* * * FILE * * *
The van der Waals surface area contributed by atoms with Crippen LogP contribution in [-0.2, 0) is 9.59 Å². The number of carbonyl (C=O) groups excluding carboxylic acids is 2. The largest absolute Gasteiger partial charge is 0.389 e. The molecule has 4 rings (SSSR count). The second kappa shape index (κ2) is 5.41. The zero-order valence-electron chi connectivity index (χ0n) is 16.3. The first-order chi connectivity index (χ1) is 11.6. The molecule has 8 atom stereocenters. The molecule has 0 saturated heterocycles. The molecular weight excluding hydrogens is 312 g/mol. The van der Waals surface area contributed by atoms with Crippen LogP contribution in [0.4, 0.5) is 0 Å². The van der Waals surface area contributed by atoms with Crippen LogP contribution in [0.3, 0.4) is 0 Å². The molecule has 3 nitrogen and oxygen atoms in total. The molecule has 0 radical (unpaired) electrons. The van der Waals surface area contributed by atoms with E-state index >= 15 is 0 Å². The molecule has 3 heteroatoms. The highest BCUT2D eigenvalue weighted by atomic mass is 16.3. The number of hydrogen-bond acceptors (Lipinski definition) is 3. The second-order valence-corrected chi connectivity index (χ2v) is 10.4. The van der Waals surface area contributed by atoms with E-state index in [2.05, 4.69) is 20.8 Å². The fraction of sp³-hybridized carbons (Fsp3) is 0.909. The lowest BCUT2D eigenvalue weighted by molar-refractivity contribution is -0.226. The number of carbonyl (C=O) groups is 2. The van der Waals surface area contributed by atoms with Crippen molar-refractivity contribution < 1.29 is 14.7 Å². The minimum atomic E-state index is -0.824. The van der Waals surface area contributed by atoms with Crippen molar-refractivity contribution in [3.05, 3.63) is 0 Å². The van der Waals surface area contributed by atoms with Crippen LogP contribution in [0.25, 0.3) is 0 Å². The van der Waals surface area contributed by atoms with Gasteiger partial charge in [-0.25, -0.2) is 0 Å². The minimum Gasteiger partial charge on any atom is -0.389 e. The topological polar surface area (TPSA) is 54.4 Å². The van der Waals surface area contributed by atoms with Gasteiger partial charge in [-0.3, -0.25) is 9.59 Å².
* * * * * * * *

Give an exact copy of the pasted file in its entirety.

The van der Waals surface area contributed by atoms with Crippen LogP contribution in [-0.2, 0) is 9.59 Å². The number of carbonyl (C=O) groups excluding carboxylic acids is 2. The largest absolute Gasteiger partial charge is 0.389 e. The molecule has 4 rings (SSSR count). The second kappa shape index (κ2) is 5.41. The zero-order valence-electron chi connectivity index (χ0n) is 16.3. The first-order chi connectivity index (χ1) is 11.6. The molecule has 8 atom stereocenters. The molecule has 0 saturated heterocycles. The molecular weight excluding hydrogens is 312 g/mol. The van der Waals surface area contributed by atoms with Crippen LogP contribution in [0.4, 0.5) is 0 Å². The van der Waals surface area contributed by atoms with Crippen LogP contribution in [0.3, 0.4) is 0 Å². The molecule has 3 nitrogen and oxygen atoms in total. The molecule has 0 radical (unpaired) electrons. The van der Waals surface area contributed by atoms with E-state index >= 15 is 0 Å². The molecule has 3 heteroatoms. The highest BCUT2D eigenvalue weighted by atomic mass is 16.3. The number of hydrogen-bond acceptors (Lipinski definition) is 3. The second-order valence-corrected chi connectivity index (χ2v) is 10.4. The van der Waals surface area contributed by atoms with E-state index in [2.05, 4.69) is 20.8 Å². The fraction of sp³-hybridized carbons (Fsp3) is 0.909. The lowest BCUT2D eigenvalue weighted by molar-refractivity contribution is -0.226. The number of carbonyl (C=O) groups is 2. The van der Waals surface area contributed by atoms with Crippen molar-refractivity contribution < 1.29 is 14.7 Å². The minimum atomic E-state index is -0.824. The van der Waals surface area contributed by atoms with Crippen molar-refractivity contribution in [3.05, 3.63) is 0 Å². The van der Waals surface area contributed by atoms with Crippen LogP contribution in [0.25, 0.3) is 0 Å². The van der Waals surface area contributed by atoms with Gasteiger partial charge in [-0.25, -0.2) is 0 Å². The minimum Gasteiger partial charge on any atom is -0.389 e. The topological polar surface area (TPSA) is 54.4 Å². The van der Waals surface area contributed by atoms with Gasteiger partial charge in [-0.3, -0.25) is 9.59 Å².